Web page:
Soils are reliable sinks for trapping carbon, which is key to mitigating the effects of climate change. Grazing by large mammals favours soil carbon storage in grasslands, but around the world, wild herbivores are gradually being replaced by livestock. In the Spiti region of the Himalaya, researchers at the Centre for Ecological Sciences (CES), Indian Institute of Science (IISc) have found that grazing by livestock leads to lower carbon storage in soil compared to grazing by wild herbivores.
Part of this difference appears to be due to the use of veterinary antibiotics such as tetracycline on livestock. When released into the soil through dung and urine, these antibiotics alter the microbial communities in soil in ways that are detrimental for sequestering carbon. In such areas, “rewilding” the soils – restoring beneficial microbes lost due to antibiotics – could help offset the damage, the researchers say. Quarantining animals that are given antibiotics until the medicines pass out of their system could also help reduce their impact on soil.
“Today, livestock are the most abundant large mammals on Earth,” says Sumanta Bagchi, Associate Professor at CES and corresponding author of the study published in Global Change Biology. “If the carbon stored in soil under livestock can be increased by even a small amount, then it can have a big impact on climate mitigation.”
In a previous study, the researchers had shown how grazing by herbivores plays a crucial role in stabilising the pool of soil carbon in the same region. In the current study, they set out to ask the question: Are livestock such as sheep and cattle similar or different in how they affect the soil carbon stocks compared to their wild relatives such as the yak and ibex?
To answer this, the researchers studied soils over 16 years in areas grazed by wild herbivores and by livestock respectively, and analysed them for various parameters including microbial composition, soil enzymes, carbon stocks, and the amount of veterinary antibiotics. “This is part of a long-term study on ecosystem functions and climate change in the Himalaya, which was started in 2005,” explains Bagchi.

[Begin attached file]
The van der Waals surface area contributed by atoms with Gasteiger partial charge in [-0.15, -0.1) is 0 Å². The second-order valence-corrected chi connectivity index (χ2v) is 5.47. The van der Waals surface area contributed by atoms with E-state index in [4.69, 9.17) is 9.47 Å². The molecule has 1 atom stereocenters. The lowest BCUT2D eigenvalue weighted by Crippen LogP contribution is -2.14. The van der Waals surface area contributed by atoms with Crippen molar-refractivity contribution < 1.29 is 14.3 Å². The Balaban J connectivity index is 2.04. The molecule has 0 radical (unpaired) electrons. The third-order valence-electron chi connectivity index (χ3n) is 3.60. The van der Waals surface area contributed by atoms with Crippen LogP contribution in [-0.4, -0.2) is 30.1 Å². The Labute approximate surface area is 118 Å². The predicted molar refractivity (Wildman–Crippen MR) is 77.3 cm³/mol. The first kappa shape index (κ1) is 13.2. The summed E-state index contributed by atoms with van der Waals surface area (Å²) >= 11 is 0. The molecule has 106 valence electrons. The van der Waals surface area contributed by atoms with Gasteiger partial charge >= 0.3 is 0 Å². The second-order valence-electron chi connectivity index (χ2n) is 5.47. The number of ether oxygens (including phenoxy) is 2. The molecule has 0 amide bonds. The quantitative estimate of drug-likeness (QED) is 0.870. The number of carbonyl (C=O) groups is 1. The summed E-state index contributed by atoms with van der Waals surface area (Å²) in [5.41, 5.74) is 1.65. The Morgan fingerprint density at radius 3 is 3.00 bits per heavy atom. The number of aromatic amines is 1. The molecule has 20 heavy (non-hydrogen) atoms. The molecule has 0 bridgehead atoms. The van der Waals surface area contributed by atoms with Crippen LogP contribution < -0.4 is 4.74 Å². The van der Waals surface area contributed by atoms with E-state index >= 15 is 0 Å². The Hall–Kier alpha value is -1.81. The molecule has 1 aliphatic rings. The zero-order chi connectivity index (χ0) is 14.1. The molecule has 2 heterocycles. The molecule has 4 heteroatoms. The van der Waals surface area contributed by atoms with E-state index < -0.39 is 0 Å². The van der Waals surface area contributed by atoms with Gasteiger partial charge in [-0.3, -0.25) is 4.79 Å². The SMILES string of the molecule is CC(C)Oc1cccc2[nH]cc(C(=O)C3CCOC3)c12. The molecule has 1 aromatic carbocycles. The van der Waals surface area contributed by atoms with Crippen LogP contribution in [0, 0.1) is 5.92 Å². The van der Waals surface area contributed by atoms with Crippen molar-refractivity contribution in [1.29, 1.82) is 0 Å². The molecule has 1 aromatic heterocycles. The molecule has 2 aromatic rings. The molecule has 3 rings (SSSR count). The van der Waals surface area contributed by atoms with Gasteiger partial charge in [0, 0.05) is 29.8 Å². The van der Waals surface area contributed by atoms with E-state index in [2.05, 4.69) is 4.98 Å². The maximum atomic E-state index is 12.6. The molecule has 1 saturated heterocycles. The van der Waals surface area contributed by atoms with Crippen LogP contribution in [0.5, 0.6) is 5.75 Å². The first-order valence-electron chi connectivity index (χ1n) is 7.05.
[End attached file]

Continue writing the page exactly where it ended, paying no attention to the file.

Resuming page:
Although soils from the wild and livestock areas had many similarities, they differed in one key parameter called carbon use efficiency (CUE), which determines the ability of microbes to store carbon in the soil. The soil in the livestock areas had 19% lower CUE.
When they probed further for potential explanations, the researchers found that the soil microbial composition in areas with livestock was different from the areas with wild herbivores. Finally, they also found higher levels of antibiotic residues in soil under livestock. “This highlights how human land use, antibiotics, microbes, soils, and climate change are deeply connected,” says Dilip Naidu, PhD student at the Divecha Centre for Climate Change, IISc, and an author of the study.
“What is interesting,” Bagchi adds, “is that antibiotic usage in pastoral ecosystems like Spiti is fairly low.” The situation could be worse in areas where livestock are reared at large scales, and where they are often given antibiotics even when they are not sick, he points out. Antibiotics such as tetracycline are long-lived and can linger in the soil for decades. “Their unregulated use not only threatens climate but also poses the risk of evolution of antibiotic resistance in pathogens that can cause difficult-to-treat infections in humans and animals,” says Shamik Roy, former PhD student at IISc and lead author of this study.
“We do not yet fully understand the details of the underlying mechanisms of how soil microbial communities respond to the antibiotics, and whether they can be restored easily,” adds Roy. In future studies, the researchers plan to investigate how better management of livestock can mitigate their negative impacts on the environment, alongside microbial restoration.
Global Change Biology
Functional substitutability of native herbivores by livestock for soil carbon stock is mediated by microbial decomposers
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